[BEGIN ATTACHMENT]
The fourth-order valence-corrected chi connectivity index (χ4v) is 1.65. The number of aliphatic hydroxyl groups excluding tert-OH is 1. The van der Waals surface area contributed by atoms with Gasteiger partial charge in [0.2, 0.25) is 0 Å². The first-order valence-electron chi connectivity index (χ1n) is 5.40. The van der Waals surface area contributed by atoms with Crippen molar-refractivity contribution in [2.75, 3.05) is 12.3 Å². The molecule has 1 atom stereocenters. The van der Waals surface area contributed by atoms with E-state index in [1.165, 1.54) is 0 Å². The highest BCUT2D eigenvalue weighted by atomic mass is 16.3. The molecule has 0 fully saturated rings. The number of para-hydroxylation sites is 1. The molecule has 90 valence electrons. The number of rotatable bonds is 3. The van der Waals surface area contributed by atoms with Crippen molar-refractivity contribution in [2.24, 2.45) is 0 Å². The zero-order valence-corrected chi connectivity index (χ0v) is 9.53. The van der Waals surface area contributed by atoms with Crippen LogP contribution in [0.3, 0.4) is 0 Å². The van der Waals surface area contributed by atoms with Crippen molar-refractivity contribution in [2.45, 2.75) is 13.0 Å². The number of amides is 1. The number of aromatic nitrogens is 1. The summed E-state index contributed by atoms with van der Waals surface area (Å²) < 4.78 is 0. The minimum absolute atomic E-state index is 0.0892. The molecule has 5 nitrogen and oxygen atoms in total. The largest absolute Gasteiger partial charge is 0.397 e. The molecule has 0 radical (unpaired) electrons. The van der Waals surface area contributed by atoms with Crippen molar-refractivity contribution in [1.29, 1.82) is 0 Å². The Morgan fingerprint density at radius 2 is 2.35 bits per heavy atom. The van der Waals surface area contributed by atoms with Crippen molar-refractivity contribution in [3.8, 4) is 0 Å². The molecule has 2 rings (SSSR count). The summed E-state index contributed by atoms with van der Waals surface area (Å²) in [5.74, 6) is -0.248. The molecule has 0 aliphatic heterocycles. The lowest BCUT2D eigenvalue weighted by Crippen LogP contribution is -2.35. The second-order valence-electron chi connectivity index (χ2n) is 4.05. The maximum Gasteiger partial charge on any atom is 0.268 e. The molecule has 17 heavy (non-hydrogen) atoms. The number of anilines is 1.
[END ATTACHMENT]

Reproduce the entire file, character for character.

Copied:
The fourth-order valence-corrected chi connectivity index (χ4v) is 1.65. The number of aliphatic hydroxyl groups excluding tert-OH is 1. The van der Waals surface area contributed by atoms with Gasteiger partial charge in [0.2, 0.25) is 0 Å². The first-order valence-electron chi connectivity index (χ1n) is 5.40. The van der Waals surface area contributed by atoms with Crippen molar-refractivity contribution in [2.75, 3.05) is 12.3 Å². The molecule has 1 atom stereocenters. The van der Waals surface area contributed by atoms with E-state index in [1.165, 1.54) is 0 Å². The highest BCUT2D eigenvalue weighted by atomic mass is 16.3. The molecule has 0 fully saturated rings. The number of para-hydroxylation sites is 1. The molecule has 90 valence electrons. The number of rotatable bonds is 3. The van der Waals surface area contributed by atoms with Crippen molar-refractivity contribution in [2.24, 2.45) is 0 Å². The zero-order valence-corrected chi connectivity index (χ0v) is 9.53. The van der Waals surface area contributed by atoms with Crippen LogP contribution in [0.3, 0.4) is 0 Å². The van der Waals surface area contributed by atoms with Crippen molar-refractivity contribution in [2.45, 2.75) is 13.0 Å². The number of amides is 1. The number of aromatic nitrogens is 1. The summed E-state index contributed by atoms with van der Waals surface area (Å²) < 4.78 is 0. The minimum absolute atomic E-state index is 0.0892. The molecule has 5 nitrogen and oxygen atoms in total. The largest absolute Gasteiger partial charge is 0.397 e. The molecule has 0 radical (unpaired) electrons. The van der Waals surface area contributed by atoms with Crippen molar-refractivity contribution in [1.29, 1.82) is 0 Å². The Morgan fingerprint density at radius 2 is 2.35 bits per heavy atom. The van der Waals surface area contributed by atoms with Crippen molar-refractivity contribution in [3.8, 4) is 0 Å². The molecule has 2 rings (SSSR count). The summed E-state index contributed by atoms with van der Waals surface area (Å²) in [5.74, 6) is -0.248. The molecule has 0 aliphatic heterocycles. The lowest BCUT2D eigenvalue weighted by Crippen LogP contribution is -2.35. The second-order valence-electron chi connectivity index (χ2n) is 4.05. The maximum Gasteiger partial charge on any atom is 0.268 e. The molecule has 17 heavy (non-hydrogen) atoms. The number of anilines is 1.